SANNIQUELLIE, Nimba â€“ In accordance with the New Elections Law, the Upper Nimba Magistrate of the National Elections Commission, began destroying sensitive and non-sensitive materials used during the 2017 presidential and legislative elections.
The materials were set ablaze before election staff, special invitees, and onlookers on Saturday, March 7.
The law requires that â€œthe commission shall preserve all writs issued for elections, all ballots cast and registered voters made in elections until the validity of such election is affirmed, and its results can no longer be disputed. The ballot paper may then be burned.â€
Materials burned at NECâ€™s Sanniquellie office over the weekend included used and unused ballot papers, voter registration rolls, election banners and paraphernalia, temper evident envelopes, and polling place journals.
Narrating the overview legal framework of the exercise, the assistant elections magistrate in Upper Nimba, Milton G. Paye, said the destruction of the materials is a long tradition of NEC. Paye said there was a delay in burning the 2017 election materials due to the number of disputes arising from the election at both the presidential and legislative levels. After all complaints and court cases were resolved, a separate in-house investigation was launched because accusing fingers were being pointed at some NEC staff, which required ballot papers to still be kept for further references.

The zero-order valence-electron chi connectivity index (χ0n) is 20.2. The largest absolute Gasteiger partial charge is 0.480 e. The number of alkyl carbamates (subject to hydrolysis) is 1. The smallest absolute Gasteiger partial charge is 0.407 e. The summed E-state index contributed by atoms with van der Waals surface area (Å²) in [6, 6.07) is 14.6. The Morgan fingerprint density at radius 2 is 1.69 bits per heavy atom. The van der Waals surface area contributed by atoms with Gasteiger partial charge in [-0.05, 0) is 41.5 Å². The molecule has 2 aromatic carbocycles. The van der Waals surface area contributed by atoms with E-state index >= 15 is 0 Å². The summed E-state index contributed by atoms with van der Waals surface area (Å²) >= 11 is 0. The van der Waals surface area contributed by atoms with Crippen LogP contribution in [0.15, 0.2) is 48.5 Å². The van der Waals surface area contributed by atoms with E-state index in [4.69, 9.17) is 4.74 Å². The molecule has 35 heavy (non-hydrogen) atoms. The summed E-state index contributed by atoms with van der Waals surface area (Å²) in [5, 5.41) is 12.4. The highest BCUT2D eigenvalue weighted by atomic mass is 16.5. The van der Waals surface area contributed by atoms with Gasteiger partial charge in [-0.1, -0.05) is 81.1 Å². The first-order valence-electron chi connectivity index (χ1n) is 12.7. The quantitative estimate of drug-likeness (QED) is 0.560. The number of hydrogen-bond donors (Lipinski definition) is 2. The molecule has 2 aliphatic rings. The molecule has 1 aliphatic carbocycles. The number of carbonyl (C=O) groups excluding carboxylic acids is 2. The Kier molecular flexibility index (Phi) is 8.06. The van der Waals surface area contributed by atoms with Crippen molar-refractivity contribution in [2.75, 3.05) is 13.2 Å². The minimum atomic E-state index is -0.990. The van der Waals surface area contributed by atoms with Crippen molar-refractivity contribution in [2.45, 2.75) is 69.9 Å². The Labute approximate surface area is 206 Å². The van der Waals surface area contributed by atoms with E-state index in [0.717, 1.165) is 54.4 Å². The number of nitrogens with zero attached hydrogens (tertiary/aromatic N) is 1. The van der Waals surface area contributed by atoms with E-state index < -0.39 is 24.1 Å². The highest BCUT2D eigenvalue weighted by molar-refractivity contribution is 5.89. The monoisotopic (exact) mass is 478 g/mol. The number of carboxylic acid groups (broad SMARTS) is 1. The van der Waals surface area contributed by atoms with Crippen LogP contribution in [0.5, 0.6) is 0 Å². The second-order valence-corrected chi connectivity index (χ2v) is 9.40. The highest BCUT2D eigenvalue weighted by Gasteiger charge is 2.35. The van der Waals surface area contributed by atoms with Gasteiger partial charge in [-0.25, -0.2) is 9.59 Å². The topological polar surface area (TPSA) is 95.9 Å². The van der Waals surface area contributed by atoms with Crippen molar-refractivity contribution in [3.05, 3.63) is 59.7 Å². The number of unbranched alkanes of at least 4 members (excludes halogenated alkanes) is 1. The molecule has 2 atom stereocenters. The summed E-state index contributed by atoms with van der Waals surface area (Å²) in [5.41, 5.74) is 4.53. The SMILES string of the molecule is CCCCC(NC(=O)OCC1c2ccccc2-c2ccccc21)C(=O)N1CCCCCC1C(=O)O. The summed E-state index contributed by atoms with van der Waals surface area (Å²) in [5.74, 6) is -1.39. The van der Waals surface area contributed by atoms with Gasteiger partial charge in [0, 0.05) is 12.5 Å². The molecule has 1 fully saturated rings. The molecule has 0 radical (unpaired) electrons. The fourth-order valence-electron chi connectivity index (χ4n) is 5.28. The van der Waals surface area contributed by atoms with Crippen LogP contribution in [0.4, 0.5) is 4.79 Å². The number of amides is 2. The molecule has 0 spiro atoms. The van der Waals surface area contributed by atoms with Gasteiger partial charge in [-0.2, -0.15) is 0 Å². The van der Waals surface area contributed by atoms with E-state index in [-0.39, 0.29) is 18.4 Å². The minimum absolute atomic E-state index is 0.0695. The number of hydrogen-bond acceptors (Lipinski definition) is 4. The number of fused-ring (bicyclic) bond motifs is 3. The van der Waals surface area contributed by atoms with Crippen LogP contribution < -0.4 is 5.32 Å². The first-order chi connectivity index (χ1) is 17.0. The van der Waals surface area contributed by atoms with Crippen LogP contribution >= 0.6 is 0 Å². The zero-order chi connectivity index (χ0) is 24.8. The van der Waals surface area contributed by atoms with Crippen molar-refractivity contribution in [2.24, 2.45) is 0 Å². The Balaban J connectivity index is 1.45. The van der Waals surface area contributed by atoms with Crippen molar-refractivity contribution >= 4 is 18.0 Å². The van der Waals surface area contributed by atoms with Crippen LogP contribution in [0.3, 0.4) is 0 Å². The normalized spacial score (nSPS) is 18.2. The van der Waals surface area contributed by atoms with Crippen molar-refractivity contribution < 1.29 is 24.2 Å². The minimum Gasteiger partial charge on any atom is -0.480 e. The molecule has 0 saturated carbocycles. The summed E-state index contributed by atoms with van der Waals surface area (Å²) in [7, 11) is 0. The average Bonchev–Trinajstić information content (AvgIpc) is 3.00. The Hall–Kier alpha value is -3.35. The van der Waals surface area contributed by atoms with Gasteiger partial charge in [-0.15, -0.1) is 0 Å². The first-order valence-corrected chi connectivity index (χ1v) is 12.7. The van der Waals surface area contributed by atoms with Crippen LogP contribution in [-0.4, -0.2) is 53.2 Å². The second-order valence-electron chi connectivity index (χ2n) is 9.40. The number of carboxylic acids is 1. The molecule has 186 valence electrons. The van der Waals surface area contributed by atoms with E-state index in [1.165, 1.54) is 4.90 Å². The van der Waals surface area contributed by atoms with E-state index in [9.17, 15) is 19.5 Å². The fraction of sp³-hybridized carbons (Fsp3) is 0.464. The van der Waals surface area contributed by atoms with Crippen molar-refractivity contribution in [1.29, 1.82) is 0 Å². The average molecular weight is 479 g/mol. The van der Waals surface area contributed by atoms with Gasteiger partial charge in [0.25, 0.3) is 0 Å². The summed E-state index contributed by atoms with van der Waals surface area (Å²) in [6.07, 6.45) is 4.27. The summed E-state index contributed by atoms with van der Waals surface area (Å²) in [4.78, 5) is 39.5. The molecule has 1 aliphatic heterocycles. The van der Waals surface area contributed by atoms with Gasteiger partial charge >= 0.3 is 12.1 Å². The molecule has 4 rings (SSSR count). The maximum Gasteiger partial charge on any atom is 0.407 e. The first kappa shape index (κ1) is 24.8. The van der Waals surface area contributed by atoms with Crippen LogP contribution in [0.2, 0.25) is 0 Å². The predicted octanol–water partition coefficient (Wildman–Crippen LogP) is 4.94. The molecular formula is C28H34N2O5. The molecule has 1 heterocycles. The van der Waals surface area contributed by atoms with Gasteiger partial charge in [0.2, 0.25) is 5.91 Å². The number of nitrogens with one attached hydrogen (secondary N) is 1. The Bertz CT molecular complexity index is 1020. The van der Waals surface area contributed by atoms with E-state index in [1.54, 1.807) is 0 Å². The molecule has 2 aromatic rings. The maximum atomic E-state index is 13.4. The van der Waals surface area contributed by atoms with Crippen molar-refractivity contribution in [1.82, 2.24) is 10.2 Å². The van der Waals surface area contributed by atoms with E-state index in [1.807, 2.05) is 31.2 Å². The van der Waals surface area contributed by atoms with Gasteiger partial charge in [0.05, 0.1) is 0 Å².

He said now that all disputes have been resolved by NEC and the courts, the materials can be destroyed.
While the destruction of the materials conforms to election laws, it also creates space for NEC to store new election materials and inventories that will be used in the pending special senatorial elections.
Paye said despite the burning of materials, NEC still does maintain an archive.
â€œWe have the election results in the archives and if you check it, you will know who won the elections from 1847 till now. And so it does not require the reading of the ballot papers, otherwise, the whole of Sanniquellie would be filled with previous years elections ballot papers,â€ Paye explained.
Paye hailed the guests who turned out to witnessed the burning of the materials, saying the NEC cannot function without the cooperation of key partners and the general public. In attendance were representatives from the Liberia National Police, the media, civil society, and faith-based organizations, as well as the Chiefs and Elders Council of Nimba. No political parties were present at the burning ceremony, although many had been invited, according to Paye.
Featured photo by Jerry Myers